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Trump announces plan to lower drug prices

President Trump on Thursday announced a proposal to base payments for certain drugs off of lower prices in other countries, his most aggressive move to lower drug prices in the U.S.

The proposal more aggressively moves to have the government intervene to lower drug prices than proposals often favored by Republicans.

"Same company, same box, same pill, made in the exact same location," Trump said in a speech at the Department of Health and Human Services (HHS). "And you go to some countries and it would be 20 percent of what we pay."

"We're fixing it," he added.


The announcement comes less than two weeks ahead of the midterm elections, where Republicans have been on the defensive on health care for their votes to repeal ObamaCare and weaken pre-existing condition protections.

The proposed regulation would set up an "international pricing index" that would be used as a reference to set prices paid for drugs paid for through Medicare Part B, the section of Medicare that covers drugs administered in a doctor's office.

Thursday's move does not deal with drugs dispensed at a pharmacy counter.

Medicare Part B has been criticized for paying too much for drugs. Former President Obama proposed a different way to lower prices there but dropped the proposal amid sharp industry opposition.

Democrats on Thursday immediately sought to pivot back to the issue of pre-existing conditions.

"The plan President Trump unveiled today likely won’t result in lower prescription prices for seniors, and it may even increase drug costs for some Medicare beneficiaries," said Rep. Richard Neal (D-Mass.), the top Democrat on the Ways and Means Committee.

"The GOP’s lack of effective strategy to bring down prescription prices goes hand in hand with the party’s relentless efforts to eliminate pre-existing condition protections and slash funding for Medicare, Medicaid, and Social Security.”

Democrats have called for more to be done, such as having Medicare negotiate drug prices, a move Trump previously supported during his presidential campaign.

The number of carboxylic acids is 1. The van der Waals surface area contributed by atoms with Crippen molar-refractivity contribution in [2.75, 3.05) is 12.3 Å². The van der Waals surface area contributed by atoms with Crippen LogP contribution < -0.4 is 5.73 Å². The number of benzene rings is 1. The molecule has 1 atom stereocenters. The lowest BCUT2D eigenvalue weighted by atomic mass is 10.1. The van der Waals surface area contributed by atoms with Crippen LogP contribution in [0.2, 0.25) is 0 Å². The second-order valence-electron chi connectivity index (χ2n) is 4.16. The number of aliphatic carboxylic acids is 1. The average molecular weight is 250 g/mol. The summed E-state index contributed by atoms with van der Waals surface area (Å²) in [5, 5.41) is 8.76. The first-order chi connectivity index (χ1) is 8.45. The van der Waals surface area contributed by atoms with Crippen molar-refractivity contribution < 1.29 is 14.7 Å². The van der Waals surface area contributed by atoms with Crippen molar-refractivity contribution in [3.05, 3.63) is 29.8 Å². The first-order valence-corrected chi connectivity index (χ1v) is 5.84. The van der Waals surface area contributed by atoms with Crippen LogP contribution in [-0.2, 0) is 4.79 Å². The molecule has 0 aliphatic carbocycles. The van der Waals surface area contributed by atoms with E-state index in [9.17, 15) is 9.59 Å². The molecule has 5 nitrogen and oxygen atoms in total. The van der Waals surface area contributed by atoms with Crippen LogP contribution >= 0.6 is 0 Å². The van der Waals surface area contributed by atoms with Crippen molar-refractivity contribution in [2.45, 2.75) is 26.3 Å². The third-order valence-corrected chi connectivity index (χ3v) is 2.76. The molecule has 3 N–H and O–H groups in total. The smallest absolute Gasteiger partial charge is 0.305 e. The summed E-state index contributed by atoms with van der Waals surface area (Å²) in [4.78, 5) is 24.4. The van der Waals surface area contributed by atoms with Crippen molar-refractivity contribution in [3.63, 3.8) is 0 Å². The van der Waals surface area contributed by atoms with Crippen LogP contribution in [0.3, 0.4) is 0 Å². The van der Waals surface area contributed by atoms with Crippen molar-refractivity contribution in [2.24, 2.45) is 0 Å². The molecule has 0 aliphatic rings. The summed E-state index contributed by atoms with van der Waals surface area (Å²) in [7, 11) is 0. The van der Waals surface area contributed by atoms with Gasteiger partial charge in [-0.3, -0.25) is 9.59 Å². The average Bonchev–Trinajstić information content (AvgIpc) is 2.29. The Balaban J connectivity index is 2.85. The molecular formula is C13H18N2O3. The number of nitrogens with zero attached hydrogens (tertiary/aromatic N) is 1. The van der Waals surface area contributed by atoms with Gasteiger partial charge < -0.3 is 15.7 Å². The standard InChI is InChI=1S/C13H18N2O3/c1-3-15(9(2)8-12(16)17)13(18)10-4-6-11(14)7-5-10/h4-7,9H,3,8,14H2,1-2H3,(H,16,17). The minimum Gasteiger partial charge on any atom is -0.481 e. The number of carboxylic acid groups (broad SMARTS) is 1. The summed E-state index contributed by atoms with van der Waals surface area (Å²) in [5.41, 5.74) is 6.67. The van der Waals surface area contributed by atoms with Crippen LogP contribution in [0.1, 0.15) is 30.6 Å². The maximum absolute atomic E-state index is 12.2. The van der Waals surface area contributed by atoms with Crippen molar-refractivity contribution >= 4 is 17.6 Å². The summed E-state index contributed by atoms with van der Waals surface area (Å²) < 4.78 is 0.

"We really think it can be bipartisan," Trump said of his new plan.

The proposal does not require action from Congress, but is instead a step forward on administrative action.

The president said it was a "Democrat who told me how important drug pricing was."

If Democrats retake the House in next month's elections, drug pricing is seen as a possible area of cooperation between the party and Trump.

"When [people] see their drug prices falling, they're going to say, 'What's happened, they must have made a mistake,'" Trump said Thursday.

Trump also said he supported protections for people with pre-existing conditions, which he has previously said Republicans support in light of criticism of votes to repeal ObamaCare.

"We will always protect Americans with pre-existing conditions," he said.

The pharmaceutical industry came out swinging against the new proposal.

“The administration is imposing foreign price controls from countries with socialized health care systems that deny their citizens access and discourage innovation,” said Steve Ubl, CEO of the Pharmaceutical Research and Manufacturers of America. “These proposals are to the detriment of American patients.”

Asked about possible concerns from congressional Republicans, who could object that the proposal goes farther towards price-setting than the GOP is usually comfortable with, Secretary of Health and Human Services Alex Azar confirmed that he did not give a heads up to lawmakers. "We did not pre-socialize the idea," he said.

Instead, he said the current system in Medicare Part B, where the government pays essentially whatever price the drug company sets, is so costly and broken that the need to fix it is urgent.

"That is not tenable. That has to change," Azar said.

Despite the reaction from Democrats that the moves is woefully inadequate, Trump expressed hope for their support.

Rep. Peter Welch (D-Vt.), a leading advocate of fighting high drug prices, noted Thursday that the move would only apply to the segment of drugs administered in doctors offices and paid for by Medicare. He called for bolder action affecting all drugs.

"It's a small step when we need a giant leap ahead," Welch said.

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